Ready to slam Instagram with your great indoors? Whether you’re tottering around with an arsenal of DSLR gear, or exploring with a fixed lens "bridge" camera (a safe departure from the phone for telephoto reach), there are insider tricks to bring your photography one click closer to magazine level fantasy.
First of all, investigate the intelligent tools at your disposal. There are programs, metering choices, artful settings, digital levels, prompts and follow-up software to overcome mistakes from exposure issues to colour balance, once chemically welded into expensive film. Once you own the camera, digital photography is cheap. Look up the PDF instructions, and ensure you know what automatic and creative crutches your device offers.
We are not aspiring to the exquisite illustrations of professionals including our in-house Property & Interiors crew here at the Irish Examiner, or celebrated architecture artists of the IPPA like Janice O’Connell of f22 (Cork). Making up a sales brochure? Hire a seasoned, dedicated snapper. In terms of inspiration for the amateur — take a forensic, wide-eyed look at what talented individuals achieve every day of the week.
What’s the picture for? Something intimate and atmospheric for your social network pages presents different questions than shots to promote the rental of an Airbnb. Take some rough ‘sketch’ exposures. Examine the integral screen, or upload shots to your PC. What’s working? What’s getting in the way? How’s the lighting? Is this what you imagined? Move around, experiment with position and camera settings. Assemble a short story in one or several shots. Selling – we’re not flogging the furniture. You can put that table/cushion back afterwards (see my living-room).
Choose an overcast day
The gentle diffusion of slight cloud cover will soften shadows and aggressive contrast. We’re aiming to use largely daylight. Artificial lighting and reams of tinfoil used to "fill" shadow and darker areas of the image is difficult for hobbyists. Pull back the curtains. Open doors between rooms. Flood the space with sunlight. Every room has a variety of illumination during the course of a day. Study it and use test shots. Avoid turning windows into balls of featureless fire.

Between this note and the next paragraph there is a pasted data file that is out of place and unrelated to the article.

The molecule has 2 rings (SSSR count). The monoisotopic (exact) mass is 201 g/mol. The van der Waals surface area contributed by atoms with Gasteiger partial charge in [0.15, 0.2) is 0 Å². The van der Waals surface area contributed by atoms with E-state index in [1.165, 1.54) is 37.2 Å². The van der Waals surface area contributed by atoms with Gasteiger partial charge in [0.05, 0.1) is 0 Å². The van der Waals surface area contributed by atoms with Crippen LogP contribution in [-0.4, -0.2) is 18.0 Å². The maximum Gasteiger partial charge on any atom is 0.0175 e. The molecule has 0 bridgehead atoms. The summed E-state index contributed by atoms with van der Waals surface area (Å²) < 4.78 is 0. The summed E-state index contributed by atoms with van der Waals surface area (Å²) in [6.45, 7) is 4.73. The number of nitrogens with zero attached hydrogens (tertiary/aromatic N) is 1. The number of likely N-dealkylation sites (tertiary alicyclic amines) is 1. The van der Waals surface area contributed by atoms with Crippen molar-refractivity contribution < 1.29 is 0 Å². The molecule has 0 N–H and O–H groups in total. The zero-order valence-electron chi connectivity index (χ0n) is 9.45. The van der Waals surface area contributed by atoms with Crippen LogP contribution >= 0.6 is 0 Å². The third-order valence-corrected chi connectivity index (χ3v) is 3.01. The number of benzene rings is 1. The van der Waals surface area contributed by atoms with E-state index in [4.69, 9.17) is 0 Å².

If you have a proper camera with raw settings shoot all raw or jpeg/raw images. This provides a wealth of detailed, digital information if you’re using image software to manipulate your photos. For everyday shooting, don’t worry about it. Most mobile phones can take extraordinary hand-held shots, and many pro’ photographers rely on their smart-phones as a back-up device.
Try out 360-degree imagery or try out a drone (we did this indoors!). For post-edit tools, Photoshop and Adobe Lightroom are popular apps with in-app tutorials starting around €10 per month. Look up the classic rule of thirds to improve your composition. Stumped? Add some food!
ISO (equivalent to old film speeds)? Use 400ISO or less. f-stop? f8 to f11 for most everything in focus, or f4 or less for a blurry background. You can alter the light hitting the cells of the camera to under or over-expose. Bracketing the shot (three shots all at once) will give you a choice on either side of the camera’s automatic settings, which can be fooled by backlighting. Photographers call this stopping-up/stopping-down. It costs nothing.
It’s difficult to successfully handhold real cameras at speeds under 1/60th of a second. Longer shutter speeds of 1/30th second or slower and small apertures, create velvety, high-resolution results, with a deep focal range.
You can ‘crop’ in to isolate an alternative or better picture. A tripod will hold the camera while you shift elements in the composition too. If you don’t have a screw mount, a small bean bag and the self-timer will eliminate hand trembling. Handheld – Stand with your feet slightly apart and take the picture at the bottom of your breath. Shoot low – it’s more dramatic, immersive and inflates space.
Harsh shadows, fewer options — flash will flatten depth in your picture and often ingests a nasty colour cast to boot. Fill flash is something you might explore with a DSLR or bridge camera — refer to your manual. This will give a little pop to the things closest to your lens and lift some shadow. Recreate what the most sophisticated camera is the World sees — your eye.
Wide-angle lenses can deliver a dynamic look that encompasses enormous interiors, but for the average room, lenses under 21mm lead to nauseating distortion. The room bends wildly, furniture turns to rubber and the whole place looks like it’s going down a large drain in the floor. Use a standard focal length (35mm forward) and move around to get the vertical lines, vertical and parallel. The eye is searching for straightness. This may mean kneeling to get the perspective. Straight, pin-sharp pictures — vital for property sales and rentals.
The bathroom picture I’ve given in the online edition shows a tiny bathroom taken from the utility room. I cropped out all evidence when editing it. This not only straightened the shot, but allowed me to set the room up light wise with a lot more leeway without the window or personal detritus. The room may have one or two "perspectives" or vanishing points.
The close-up, Gucci little moments — say, the dimple left by your head on a linen pillow of a Sunday morning. The highly personal photos you see on Instagram and Houzz, vignettes are used in magazines like World of Interiors to balance expansive shots.
They can be completely sharp front to back, or use a melting, narrow field-of-view, with only the major components in focus. This is a device that brings you into the picture, examining the wheelcuts in that mid-century vase. Many will succeed, with a phone, hand-held.